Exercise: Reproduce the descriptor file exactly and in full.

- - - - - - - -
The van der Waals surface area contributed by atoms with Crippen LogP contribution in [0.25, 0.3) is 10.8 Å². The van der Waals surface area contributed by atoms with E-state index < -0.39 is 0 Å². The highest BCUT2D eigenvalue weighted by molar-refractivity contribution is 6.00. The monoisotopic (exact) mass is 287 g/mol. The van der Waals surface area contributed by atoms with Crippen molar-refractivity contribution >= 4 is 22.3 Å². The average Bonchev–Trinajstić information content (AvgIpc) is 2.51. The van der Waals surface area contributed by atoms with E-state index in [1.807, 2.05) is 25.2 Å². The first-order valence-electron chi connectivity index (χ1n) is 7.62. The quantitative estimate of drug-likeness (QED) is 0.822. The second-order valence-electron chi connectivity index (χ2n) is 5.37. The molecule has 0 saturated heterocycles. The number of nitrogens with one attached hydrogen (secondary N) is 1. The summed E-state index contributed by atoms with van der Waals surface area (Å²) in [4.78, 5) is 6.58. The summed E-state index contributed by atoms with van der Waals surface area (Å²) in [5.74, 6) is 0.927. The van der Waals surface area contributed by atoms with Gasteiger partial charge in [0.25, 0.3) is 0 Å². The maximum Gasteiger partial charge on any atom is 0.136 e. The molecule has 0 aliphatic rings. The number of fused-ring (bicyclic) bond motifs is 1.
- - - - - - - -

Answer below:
The van der Waals surface area contributed by atoms with Crippen LogP contribution in [0.25, 0.3) is 10.8 Å². The van der Waals surface area contributed by atoms with E-state index < -0.39 is 0 Å². The highest BCUT2D eigenvalue weighted by molar-refractivity contribution is 6.00. The monoisotopic (exact) mass is 287 g/mol. The van der Waals surface area contributed by atoms with Crippen molar-refractivity contribution >= 4 is 22.3 Å². The average Bonchev–Trinajstić information content (AvgIpc) is 2.51. The van der Waals surface area contributed by atoms with E-state index in [1.807, 2.05) is 25.2 Å². The first-order valence-electron chi connectivity index (χ1n) is 7.62. The quantitative estimate of drug-likeness (QED) is 0.822. The second-order valence-electron chi connectivity index (χ2n) is 5.37. The molecule has 0 saturated heterocycles. The number of nitrogens with one attached hydrogen (secondary N) is 1. The summed E-state index contributed by atoms with van der Waals surface area (Å²) in [4.78, 5) is 6.58. The summed E-state index contributed by atoms with van der Waals surface area (Å²) in [5.74, 6) is 0.927. The van der Waals surface area contributed by atoms with Gasteiger partial charge in [0.25, 0.3) is 0 Å². The maximum Gasteiger partial charge on any atom is 0.136 e. The molecule has 0 aliphatic rings. The number of fused-ring (bicyclic) bond motifs is 1.